Never Giving Up Noveling
This week, I’ve begun a challenge that takes up nearly all of my free time in the month of November for the past nine years – National Novel Writing Month!
As part of National Novel Writing Month (usually abbreviated to NaNoWriMo), participants write a novel containing a minimum of 50,000 words solely during the month of November. You’re allowed to do as much planning as you want ahead of time, but you can’t actually start writing – or counting your words – until midnight on November 1.
I discovered the challenge in high school, and quickly latched on. I started November with a vague science fiction idea about a disease spread by mushrooms. Mushrooms and disease make for a typical Ellie OCD idea, but I had no idea how much the challenge would shake up my typical routine.
I’ve always felt most comfortable as a creature of habit. I know when I wake up, how my mornings go, my routine for my school – and later, work – day, evenings, and bedtime. I, thankfully, don’t have any obsessive thoughts about following this routine (especially bedtime, which tends to fall by the wayside if I get engrossed in a video game, book, or conversation with a friend), but I always feel best when I know what’s happening next.
Changes to my routine can make my anxiety skyrocket, so planning for something like NaNoWriMo can involve a lot more than just brainstorming ideas for my new novel.
The basic plan for completing NaNoWriMo on time is writing 1,667 words every day, but in practice, it rarely happens that way. I always try to go ahead, planning for fewer words around Thanksgiving if I have plans with family and keeping a buffer of at least one day in case something happens. It stresses me out a lot if I fall behind, because I’ve never lost.
No matter what’s been going on in my life, I take the commitment to write a novel in November very seriously. I think about the timing and the schedules ahead of time and if I sign up on the website, I don’t quit for any reason. I didn’t even quit last year, when I had just moved to Chicago a few days before November started, had just started working at my new job, and was just informed that my dog had cancer (thankfully, he beat it, and is doing very well!). It took a lot of frustration, tears, and long walks in the cold, but I didn’t give up.
NaNoWriMo, for me, is a path to the dream I’ve known as long as I’ve had OCD – to be a published author. I’d love to walk into a bookstore and find my own book there, perhaps even find someone buying or reading it, and feel like my ideas are changing the world. It’s what inspires me to write every day in November, even if it’s cold, I’m tired, I’m busy at work, or any other excuse.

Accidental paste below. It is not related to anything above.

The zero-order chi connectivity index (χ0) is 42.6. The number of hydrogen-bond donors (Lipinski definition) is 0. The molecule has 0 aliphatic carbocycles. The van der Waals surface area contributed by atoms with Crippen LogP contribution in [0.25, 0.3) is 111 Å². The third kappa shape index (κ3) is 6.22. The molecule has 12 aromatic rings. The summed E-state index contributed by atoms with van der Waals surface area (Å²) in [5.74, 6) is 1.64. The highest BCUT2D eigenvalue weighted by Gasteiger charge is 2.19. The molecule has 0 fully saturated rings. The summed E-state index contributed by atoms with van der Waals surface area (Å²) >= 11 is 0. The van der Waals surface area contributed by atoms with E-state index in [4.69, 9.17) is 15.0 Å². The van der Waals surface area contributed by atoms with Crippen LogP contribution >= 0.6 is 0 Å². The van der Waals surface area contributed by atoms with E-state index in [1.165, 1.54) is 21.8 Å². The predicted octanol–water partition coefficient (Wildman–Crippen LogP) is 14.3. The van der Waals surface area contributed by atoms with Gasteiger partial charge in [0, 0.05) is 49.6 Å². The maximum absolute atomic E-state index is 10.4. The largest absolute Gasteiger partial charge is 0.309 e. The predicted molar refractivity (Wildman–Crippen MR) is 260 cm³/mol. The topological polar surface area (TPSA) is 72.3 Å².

Most of all, I’d love to use some content I create during NaNoWriMo to help people. I originally started this blog to help reduce the stigma of mental illness by sharing my everyday experiences, and through conversations with my friends and family who read my blog every week, I feel like I’m helping to change perspectives.
I don’t always write mental health-related content on purpose during NaNoWriMo. Sometimes, I’ve written stories to help me deal with things – it’s my favorite way to release anxiety from trauma – and other times, it creeps into my narratives no matter what I’m writing. After all, it’d be great to see more characters with mental illness in fantasy, science fiction, and other genres where representation is rare.
Over the years, I’ve written novel-length stories about a medieval woman suspected to be a witch living with PTSD, a knight with paranoid delusions, a milkmaid-turned-revolutionary who learns how to overcome her anxiety, and more. In all these stories, I also tell mine – the story of someone whose mind is made for obsessions but also for stories, and who uses both of those to create something positive.
Thanks to my OCD and a healthy dose of competitiveness, I’ve written six 50,000-word novels in past Novembers and had another two years with over 100,000 words in the month. The sense of accomplishment is well worth changing my routine, no matter how much overthinking I do before November starts – and by this time in the month, I’m settled in a different routine where I can do what needs to get done every day while working on my long-term goals.
This year, as I write the tale of an exiled priestess learning her way around the world, I hope to add a ninth notch to my belt as well as stick to my philosophy about living with OCD: never give up!
Ellie, a writer new to the Chicago area, was diagnosed with OCD at age 3. She hopes to educate others about her condition and end the stigma against mental illness.